Happy Weekend, RVA: The current capital of being awesome

Well that escalated quickly.

Oh hello, weekend people! Susan, your regularly scheduled weekend guide, is off having her own weekend in New Orleans. By the texts I’ve gotten that contain sentence fragments like “DRAFT ICE TEA” and “COFFEE, DOUGHNUTS, AND SLIDERS”, I’d say she’s doing fine. For those of us stuck (nay, happily residing) in RVA this weekend, the sun and temperatures in the low-80s return! Apparel translation: tri-blend T-shirts and sunglasses.

In case you missed it

Reasons to stay in bed

This article in the Washingtonian really cheesed me off. How long must we endure writers from other, larger cities condescendingly describing Richmond as some quaint backwater? Further, why is it OK–in the context of a dang food article–to casually drop references to a terrible period in Richmond history and in the same sentence say that these are “old ways that endure?”

Why is Richmond singled out like this? The article praises Charleston for its history, their refusal to eschew the past, and their Afro-Caribbean influences. Yet, unlike the Richmond section, there’s no reference to or implicit reminder of where that influence came from (it came from Africa, and it came unwillingly). And New Orleans’s history is romanticized as a cosmopolitan mixing bowl of the classes, with the rich eating drunken lunches while “everyone else” had po’ boys. No mention of the thousands upon thousands of slaves that passed through America’s largest slave market–none of who were probably eating po’ boys.

Have you ever once–in your entire life–read something about how Japan, onetime World War II Axis Power, is home to the best sushi around? Or maybe that New York City, once fiercely loyal to the British Crown and then run by violent organized crime, is know for its fantastic bagels?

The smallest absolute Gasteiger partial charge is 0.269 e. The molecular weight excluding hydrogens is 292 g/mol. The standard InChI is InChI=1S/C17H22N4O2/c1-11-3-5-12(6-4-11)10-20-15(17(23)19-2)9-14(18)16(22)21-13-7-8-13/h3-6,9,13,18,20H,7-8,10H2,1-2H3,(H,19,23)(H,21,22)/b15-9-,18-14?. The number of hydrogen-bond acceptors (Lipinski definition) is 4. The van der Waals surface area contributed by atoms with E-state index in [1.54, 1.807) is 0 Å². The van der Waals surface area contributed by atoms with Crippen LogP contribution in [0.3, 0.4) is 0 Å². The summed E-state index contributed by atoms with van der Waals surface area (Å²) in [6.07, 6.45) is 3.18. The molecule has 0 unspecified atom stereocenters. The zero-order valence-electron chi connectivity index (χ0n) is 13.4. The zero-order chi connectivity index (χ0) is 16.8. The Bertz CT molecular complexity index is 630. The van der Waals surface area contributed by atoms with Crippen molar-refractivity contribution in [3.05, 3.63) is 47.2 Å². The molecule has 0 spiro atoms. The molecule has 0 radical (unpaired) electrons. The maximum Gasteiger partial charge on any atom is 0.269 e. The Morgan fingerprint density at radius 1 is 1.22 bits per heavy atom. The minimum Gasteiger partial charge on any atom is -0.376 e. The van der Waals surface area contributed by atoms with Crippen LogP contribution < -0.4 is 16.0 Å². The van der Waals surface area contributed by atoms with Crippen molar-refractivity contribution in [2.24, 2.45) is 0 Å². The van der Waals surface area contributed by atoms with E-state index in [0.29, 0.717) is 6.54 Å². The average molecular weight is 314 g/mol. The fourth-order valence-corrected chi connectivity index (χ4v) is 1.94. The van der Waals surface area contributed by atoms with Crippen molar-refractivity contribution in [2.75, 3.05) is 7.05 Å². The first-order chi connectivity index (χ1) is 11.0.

My point is not that these dark parts of Southern history should be ignored–they shouldn’t. My point is also not that the original piece in the Washingtonian should have pointed out the terrible parts of each city’s past in an article about great barbecue. My point is that writers wouldn’t offhandedly describe other cities using implicit reminders of their racist and embarrassing past, and they shouldn’t describe Richmond that way either–especially not in the context of a dining article.

So yeah. Stay in bed because of that.

Reasons to get up

  • I dunno you guys, after that screed is there even a reason to get up?
  • Of course there is! Earth Day festivals, two of them even!
  • The Kickers! Good weather, the beautiful game, what more could you want?
  • Watch the new Star Wars: The Force Awakens teaser trailer over and over. After you finish that, listen to this podcast about the trailer that’s 96 minutes long–48 times longer than the trailer itself!

Photo by: Sky Noir

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Ross Catrow

Founder and publisher of RVANews.

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